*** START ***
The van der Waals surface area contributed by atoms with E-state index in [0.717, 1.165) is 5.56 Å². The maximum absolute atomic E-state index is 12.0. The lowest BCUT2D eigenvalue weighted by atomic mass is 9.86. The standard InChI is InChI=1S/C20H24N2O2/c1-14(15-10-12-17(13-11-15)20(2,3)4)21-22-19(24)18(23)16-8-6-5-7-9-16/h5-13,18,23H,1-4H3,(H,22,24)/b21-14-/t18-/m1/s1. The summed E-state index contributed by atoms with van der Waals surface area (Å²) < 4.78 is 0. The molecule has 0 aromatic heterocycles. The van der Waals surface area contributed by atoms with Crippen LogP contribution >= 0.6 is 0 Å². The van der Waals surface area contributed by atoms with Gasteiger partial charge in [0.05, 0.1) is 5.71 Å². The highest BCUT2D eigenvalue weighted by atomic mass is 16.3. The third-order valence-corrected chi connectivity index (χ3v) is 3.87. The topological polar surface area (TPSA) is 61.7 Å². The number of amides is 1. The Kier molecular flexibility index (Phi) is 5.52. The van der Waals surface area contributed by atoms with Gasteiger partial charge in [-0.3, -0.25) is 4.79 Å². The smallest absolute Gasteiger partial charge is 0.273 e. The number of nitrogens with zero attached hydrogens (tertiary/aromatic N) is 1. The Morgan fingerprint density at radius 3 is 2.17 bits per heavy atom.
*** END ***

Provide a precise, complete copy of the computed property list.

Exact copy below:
The van der Waals surface area contributed by atoms with E-state index in [0.717, 1.165) is 5.56 Å². The maximum absolute atomic E-state index is 12.0. The lowest BCUT2D eigenvalue weighted by atomic mass is 9.86. The standard InChI is InChI=1S/C20H24N2O2/c1-14(15-10-12-17(13-11-15)20(2,3)4)21-22-19(24)18(23)16-8-6-5-7-9-16/h5-13,18,23H,1-4H3,(H,22,24)/b21-14-/t18-/m1/s1. The summed E-state index contributed by atoms with van der Waals surface area (Å²) < 4.78 is 0. The molecule has 0 aromatic heterocycles. The van der Waals surface area contributed by atoms with Crippen LogP contribution >= 0.6 is 0 Å². The van der Waals surface area contributed by atoms with Gasteiger partial charge in [0.05, 0.1) is 5.71 Å². The highest BCUT2D eigenvalue weighted by atomic mass is 16.3. The third-order valence-corrected chi connectivity index (χ3v) is 3.87. The topological polar surface area (TPSA) is 61.7 Å². The number of amides is 1. The Kier molecular flexibility index (Phi) is 5.52. The van der Waals surface area contributed by atoms with Gasteiger partial charge in [-0.3, -0.25) is 4.79 Å². The smallest absolute Gasteiger partial charge is 0.273 e. The number of nitrogens with zero attached hydrogens (tertiary/aromatic N) is 1. The Morgan fingerprint density at radius 3 is 2.17 bits per heavy atom.